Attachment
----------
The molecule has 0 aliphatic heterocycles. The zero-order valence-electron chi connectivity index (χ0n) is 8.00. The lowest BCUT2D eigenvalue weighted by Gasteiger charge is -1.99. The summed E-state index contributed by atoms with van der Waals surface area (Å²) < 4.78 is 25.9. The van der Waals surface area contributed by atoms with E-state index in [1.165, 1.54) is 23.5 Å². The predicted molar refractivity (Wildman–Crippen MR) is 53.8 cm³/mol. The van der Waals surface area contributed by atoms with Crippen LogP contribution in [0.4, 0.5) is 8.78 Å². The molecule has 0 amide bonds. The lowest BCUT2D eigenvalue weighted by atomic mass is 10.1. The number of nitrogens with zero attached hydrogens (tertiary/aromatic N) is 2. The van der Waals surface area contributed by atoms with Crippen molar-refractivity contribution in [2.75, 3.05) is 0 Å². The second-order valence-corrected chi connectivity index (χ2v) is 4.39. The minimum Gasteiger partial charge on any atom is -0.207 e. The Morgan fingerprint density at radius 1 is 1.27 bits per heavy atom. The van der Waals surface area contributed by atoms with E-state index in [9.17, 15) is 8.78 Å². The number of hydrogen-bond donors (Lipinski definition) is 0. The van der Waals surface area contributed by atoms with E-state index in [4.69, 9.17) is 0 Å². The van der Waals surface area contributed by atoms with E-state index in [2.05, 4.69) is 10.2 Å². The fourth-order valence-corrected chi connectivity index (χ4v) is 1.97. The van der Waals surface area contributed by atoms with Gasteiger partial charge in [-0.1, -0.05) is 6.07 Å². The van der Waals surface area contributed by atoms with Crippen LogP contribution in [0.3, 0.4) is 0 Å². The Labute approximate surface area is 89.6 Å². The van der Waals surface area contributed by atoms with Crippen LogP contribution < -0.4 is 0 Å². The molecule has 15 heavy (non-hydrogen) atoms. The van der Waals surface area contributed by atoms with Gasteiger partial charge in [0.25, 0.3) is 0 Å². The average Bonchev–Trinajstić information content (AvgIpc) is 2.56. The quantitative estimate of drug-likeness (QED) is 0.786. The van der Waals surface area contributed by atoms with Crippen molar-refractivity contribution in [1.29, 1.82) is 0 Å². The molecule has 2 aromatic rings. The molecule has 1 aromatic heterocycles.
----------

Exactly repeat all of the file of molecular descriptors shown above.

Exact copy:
The molecule has 0 aliphatic heterocycles. The zero-order valence-electron chi connectivity index (χ0n) is 8.00. The lowest BCUT2D eigenvalue weighted by Gasteiger charge is -1.99. The summed E-state index contributed by atoms with van der Waals surface area (Å²) < 4.78 is 25.9. The van der Waals surface area contributed by atoms with E-state index in [1.165, 1.54) is 23.5 Å². The predicted molar refractivity (Wildman–Crippen MR) is 53.8 cm³/mol. The van der Waals surface area contributed by atoms with Crippen LogP contribution in [0.4, 0.5) is 8.78 Å². The molecule has 0 amide bonds. The lowest BCUT2D eigenvalue weighted by atomic mass is 10.1. The number of nitrogens with zero attached hydrogens (tertiary/aromatic N) is 2. The van der Waals surface area contributed by atoms with Crippen molar-refractivity contribution in [2.75, 3.05) is 0 Å². The second-order valence-corrected chi connectivity index (χ2v) is 4.39. The minimum Gasteiger partial charge on any atom is -0.207 e. The Morgan fingerprint density at radius 1 is 1.27 bits per heavy atom. The van der Waals surface area contributed by atoms with E-state index in [9.17, 15) is 8.78 Å². The number of hydrogen-bond donors (Lipinski definition) is 0. The van der Waals surface area contributed by atoms with E-state index in [4.69, 9.17) is 0 Å². The van der Waals surface area contributed by atoms with E-state index in [2.05, 4.69) is 10.2 Å². The fourth-order valence-corrected chi connectivity index (χ4v) is 1.97. The van der Waals surface area contributed by atoms with Gasteiger partial charge in [-0.1, -0.05) is 6.07 Å². The van der Waals surface area contributed by atoms with Crippen LogP contribution in [0.3, 0.4) is 0 Å². The Labute approximate surface area is 89.6 Å². The van der Waals surface area contributed by atoms with Crippen LogP contribution < -0.4 is 0 Å². The molecule has 15 heavy (non-hydrogen) atoms. The van der Waals surface area contributed by atoms with Gasteiger partial charge in [0.25, 0.3) is 0 Å². The average Bonchev–Trinajstić information content (AvgIpc) is 2.56. The quantitative estimate of drug-likeness (QED) is 0.786. The van der Waals surface area contributed by atoms with Crippen molar-refractivity contribution in [1.29, 1.82) is 0 Å². The molecule has 2 aromatic rings. The molecule has 1 aromatic heterocycles.